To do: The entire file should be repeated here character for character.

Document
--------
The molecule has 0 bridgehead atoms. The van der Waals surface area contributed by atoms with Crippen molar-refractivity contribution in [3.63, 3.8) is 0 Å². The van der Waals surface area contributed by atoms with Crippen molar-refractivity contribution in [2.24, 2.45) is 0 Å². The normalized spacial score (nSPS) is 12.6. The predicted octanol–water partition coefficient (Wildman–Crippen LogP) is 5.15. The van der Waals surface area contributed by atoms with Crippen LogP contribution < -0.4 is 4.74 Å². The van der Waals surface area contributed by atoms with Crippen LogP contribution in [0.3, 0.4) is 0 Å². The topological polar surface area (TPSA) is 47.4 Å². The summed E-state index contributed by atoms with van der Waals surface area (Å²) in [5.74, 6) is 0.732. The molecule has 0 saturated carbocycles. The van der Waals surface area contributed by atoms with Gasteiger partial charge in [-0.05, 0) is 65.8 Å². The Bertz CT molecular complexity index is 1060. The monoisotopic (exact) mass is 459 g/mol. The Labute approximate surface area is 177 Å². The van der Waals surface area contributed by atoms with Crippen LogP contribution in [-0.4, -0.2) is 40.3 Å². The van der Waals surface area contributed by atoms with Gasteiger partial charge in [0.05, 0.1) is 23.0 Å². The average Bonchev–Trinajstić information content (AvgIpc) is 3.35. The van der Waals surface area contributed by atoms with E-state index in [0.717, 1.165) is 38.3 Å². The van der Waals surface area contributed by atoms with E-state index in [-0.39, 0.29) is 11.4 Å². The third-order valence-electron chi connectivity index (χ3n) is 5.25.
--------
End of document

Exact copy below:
The molecule has 0 bridgehead atoms. The van der Waals surface area contributed by atoms with Crippen molar-refractivity contribution in [3.63, 3.8) is 0 Å². The van der Waals surface area contributed by atoms with Crippen molar-refractivity contribution in [2.24, 2.45) is 0 Å². The normalized spacial score (nSPS) is 12.6. The predicted octanol–water partition coefficient (Wildman–Crippen LogP) is 5.15. The van der Waals surface area contributed by atoms with Crippen LogP contribution < -0.4 is 4.74 Å². The van der Waals surface area contributed by atoms with Crippen LogP contribution in [0.3, 0.4) is 0 Å². The topological polar surface area (TPSA) is 47.4 Å². The summed E-state index contributed by atoms with van der Waals surface area (Å²) in [5.74, 6) is 0.732. The molecule has 0 saturated carbocycles. The van der Waals surface area contributed by atoms with Gasteiger partial charge in [-0.05, 0) is 65.8 Å². The Bertz CT molecular complexity index is 1060. The monoisotopic (exact) mass is 459 g/mol. The Labute approximate surface area is 177 Å². The van der Waals surface area contributed by atoms with Crippen LogP contribution in [-0.4, -0.2) is 40.3 Å². The van der Waals surface area contributed by atoms with Gasteiger partial charge in [0.05, 0.1) is 23.0 Å². The average Bonchev–Trinajstić information content (AvgIpc) is 3.35. The van der Waals surface area contributed by atoms with E-state index in [0.717, 1.165) is 38.3 Å². The van der Waals surface area contributed by atoms with E-state index in [-0.39, 0.29) is 11.4 Å². The third-order valence-electron chi connectivity index (χ3n) is 5.25.